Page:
Thursday, 15 November 2007

John Samahah is a natural actor. Tonight at the Australian Poetry Slam he did three skits that were very funny. The poor viewer response to his YouTube site is a great shame.

What gets me though is that he's the spitting image of the guy in the Greater Union ad ('feel like a star'). Not the guy who drives the brown, late-70s Honda Civic and prints portraits of himself to give to his office colleagues, but the rotund individual at the corner shop who has to catch the keys.

"It's not me," he said when I asked. A thoroughly charming man.

On YouTube, John has 13 videos posted. Watch them, they're classic. If you thought the Chaser was good, you'll love this stuff. It's got an edge and is genuinely amusing. And John himself presents brilliantly; obviously a man of great dramatic talents.

The reading was OK. Too much of the same stuff, though. Certainly too much rap. Bea doesn't agree. I met Bea three readings ago in Glebe and when she's not cadging fags, we chat about poetry.

Last night I didn't stand close enough to the mike (she said) so she didn't hear my pieces. Mark Mordue, who compered as well as read some stuff (published in the Ilumina 2007 anthology), picked out two lines (one of which I stole from a work colleague).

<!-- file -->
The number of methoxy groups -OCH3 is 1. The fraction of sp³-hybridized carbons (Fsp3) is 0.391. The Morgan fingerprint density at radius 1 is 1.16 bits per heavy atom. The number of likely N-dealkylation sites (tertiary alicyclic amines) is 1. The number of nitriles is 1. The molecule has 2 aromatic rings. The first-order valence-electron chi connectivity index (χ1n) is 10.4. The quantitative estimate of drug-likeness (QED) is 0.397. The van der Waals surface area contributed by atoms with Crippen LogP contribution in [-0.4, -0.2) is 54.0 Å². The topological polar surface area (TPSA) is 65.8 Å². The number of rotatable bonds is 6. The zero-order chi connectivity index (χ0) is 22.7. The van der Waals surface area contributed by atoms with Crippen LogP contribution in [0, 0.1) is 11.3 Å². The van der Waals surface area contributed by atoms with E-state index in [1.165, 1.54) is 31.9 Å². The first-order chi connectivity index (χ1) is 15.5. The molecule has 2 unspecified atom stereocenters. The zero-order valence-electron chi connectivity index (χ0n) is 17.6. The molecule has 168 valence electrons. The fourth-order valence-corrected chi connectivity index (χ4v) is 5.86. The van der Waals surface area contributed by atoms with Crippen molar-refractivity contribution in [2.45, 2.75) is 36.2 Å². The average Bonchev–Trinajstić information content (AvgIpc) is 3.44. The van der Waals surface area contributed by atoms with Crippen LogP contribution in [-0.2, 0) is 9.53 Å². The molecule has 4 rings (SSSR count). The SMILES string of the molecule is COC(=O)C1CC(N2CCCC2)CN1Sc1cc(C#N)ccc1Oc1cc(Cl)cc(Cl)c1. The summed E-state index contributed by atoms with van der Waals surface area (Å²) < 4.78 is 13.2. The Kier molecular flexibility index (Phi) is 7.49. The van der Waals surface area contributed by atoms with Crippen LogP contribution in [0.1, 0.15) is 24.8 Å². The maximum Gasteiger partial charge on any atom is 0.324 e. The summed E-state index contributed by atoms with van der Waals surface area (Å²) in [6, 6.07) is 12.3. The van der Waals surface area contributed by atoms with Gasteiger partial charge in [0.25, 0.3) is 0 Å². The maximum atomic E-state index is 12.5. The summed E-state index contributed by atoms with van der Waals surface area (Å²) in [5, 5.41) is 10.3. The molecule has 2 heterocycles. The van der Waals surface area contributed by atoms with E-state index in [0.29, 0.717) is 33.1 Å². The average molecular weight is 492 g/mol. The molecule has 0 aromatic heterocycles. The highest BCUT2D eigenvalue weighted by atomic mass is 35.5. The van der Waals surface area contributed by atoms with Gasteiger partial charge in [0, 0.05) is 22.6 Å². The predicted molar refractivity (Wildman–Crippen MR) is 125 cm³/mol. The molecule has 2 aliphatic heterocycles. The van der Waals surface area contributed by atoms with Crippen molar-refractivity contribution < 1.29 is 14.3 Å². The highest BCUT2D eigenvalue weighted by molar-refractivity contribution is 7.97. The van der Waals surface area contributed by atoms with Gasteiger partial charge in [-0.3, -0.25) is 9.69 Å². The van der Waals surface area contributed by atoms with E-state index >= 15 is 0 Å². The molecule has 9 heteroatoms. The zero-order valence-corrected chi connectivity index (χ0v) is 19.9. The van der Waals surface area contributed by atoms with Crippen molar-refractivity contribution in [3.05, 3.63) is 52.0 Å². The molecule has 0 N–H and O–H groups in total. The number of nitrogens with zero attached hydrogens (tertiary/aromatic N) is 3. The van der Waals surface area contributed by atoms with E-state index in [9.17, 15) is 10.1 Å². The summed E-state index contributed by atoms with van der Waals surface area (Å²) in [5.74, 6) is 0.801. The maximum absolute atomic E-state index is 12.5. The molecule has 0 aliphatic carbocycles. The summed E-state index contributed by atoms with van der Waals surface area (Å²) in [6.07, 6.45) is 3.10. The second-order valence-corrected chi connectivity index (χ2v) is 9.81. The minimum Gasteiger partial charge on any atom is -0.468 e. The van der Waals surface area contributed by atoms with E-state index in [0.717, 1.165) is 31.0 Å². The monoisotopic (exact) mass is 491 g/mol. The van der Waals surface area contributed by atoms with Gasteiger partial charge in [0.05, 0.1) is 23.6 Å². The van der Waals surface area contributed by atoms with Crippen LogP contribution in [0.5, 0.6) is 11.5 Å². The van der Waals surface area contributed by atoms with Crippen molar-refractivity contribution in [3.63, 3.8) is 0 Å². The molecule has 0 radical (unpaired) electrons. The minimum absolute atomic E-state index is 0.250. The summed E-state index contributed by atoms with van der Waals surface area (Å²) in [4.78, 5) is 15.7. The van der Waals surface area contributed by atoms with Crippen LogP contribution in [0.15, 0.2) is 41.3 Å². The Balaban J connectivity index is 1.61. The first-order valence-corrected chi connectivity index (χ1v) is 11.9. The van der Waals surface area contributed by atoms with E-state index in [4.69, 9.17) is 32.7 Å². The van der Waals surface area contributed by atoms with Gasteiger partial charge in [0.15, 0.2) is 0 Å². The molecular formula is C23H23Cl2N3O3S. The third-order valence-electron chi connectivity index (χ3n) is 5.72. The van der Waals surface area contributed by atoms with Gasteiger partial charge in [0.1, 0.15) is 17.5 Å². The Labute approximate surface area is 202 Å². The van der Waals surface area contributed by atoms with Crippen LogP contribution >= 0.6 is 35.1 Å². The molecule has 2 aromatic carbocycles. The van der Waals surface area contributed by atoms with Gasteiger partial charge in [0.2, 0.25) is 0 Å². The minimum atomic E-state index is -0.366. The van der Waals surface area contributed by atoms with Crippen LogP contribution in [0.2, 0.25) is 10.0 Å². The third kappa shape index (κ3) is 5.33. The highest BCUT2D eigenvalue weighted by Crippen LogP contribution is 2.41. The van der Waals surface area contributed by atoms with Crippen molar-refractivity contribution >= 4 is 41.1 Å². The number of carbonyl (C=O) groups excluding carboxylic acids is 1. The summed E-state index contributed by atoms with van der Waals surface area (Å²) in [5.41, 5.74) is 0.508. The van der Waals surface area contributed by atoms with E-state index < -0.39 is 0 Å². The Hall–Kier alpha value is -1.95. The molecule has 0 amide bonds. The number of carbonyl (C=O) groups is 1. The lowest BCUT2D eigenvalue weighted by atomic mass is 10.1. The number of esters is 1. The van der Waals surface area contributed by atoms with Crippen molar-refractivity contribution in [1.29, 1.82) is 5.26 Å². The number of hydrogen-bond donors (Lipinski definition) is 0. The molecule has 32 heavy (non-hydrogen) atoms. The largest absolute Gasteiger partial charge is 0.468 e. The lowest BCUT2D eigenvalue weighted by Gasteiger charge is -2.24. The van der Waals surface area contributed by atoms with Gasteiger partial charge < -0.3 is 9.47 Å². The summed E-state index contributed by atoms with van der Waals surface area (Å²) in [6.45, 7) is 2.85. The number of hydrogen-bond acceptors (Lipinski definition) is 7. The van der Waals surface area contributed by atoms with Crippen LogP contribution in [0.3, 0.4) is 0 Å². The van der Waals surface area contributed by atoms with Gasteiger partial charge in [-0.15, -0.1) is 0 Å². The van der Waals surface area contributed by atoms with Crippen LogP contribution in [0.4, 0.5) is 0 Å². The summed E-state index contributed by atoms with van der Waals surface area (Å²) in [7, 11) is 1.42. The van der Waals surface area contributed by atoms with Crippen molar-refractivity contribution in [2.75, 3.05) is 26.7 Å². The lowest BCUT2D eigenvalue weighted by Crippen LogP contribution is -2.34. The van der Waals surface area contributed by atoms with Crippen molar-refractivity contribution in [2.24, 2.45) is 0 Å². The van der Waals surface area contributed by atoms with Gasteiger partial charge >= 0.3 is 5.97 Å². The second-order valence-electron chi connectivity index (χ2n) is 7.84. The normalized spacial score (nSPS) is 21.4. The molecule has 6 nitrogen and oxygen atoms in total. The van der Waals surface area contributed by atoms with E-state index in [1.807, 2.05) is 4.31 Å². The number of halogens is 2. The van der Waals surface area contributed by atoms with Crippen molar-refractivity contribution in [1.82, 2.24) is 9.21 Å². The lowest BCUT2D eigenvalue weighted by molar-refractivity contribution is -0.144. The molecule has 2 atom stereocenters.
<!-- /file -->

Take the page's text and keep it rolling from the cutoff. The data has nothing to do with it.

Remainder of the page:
Returning home, I worked on one of them, removing some false clauses and working to sustain one or two metaphors. I guess that in a sonnet you would want to have two, at the most.

I also put together another one. This is not part of the earlier series, which is a series of love sonnets. The new one is a 'concept' piece and employs a single metaphor that has elements stolen from Tennyson and Cowper. It is 'about' the single-pitch thematic content of most of the open-mike poetry available in Sydney.

Out of the three readings I've recently been to the same, tired drama is played out: the 'disgust with politicians' theme. In fact, this contempt, bred from familiarity, is one of the triumphs of democracy. The sense of fatigue that most political debate generates leads to the citizenry rejecting the whole, sorry drama.

I also spoke again with Kayat Fadeel who was absolutely chuffed to receive a grant from the Literature Board of the Australia Council. He was with his Asian girlfriend and I was surprised to hear him demand a cigarette from her, as we stood on the pavement outside the venue.

There was one girl who delivered a stunning poem, but I didn't collect her name. Apart from her, there was not much worth writing home about and, as I started with, just way too much rap coming out of the voice boxes of a bunch of middle-class urbanites.

One guy (this is too precious) actually performed a rap number that was quite slick. The content, however, was how rap celebrity corrupts its beneficiaries. Bizarre! the irony was so thick but it seemed the performer was unaware of this element.

Bea came fourth. Miles Merrill actually offered me a slot but I turned him down. I was irritated as the situation in terms of gaining a slot is absurd. Only the first 15 who contact the organisers get to read. A further five people have their name drawn out of a hat. The problem is that they do not tell you, beforehand, that this limitation exists. As a result, you need to contact them immediately the event is announced, to gain a turn at the mike.

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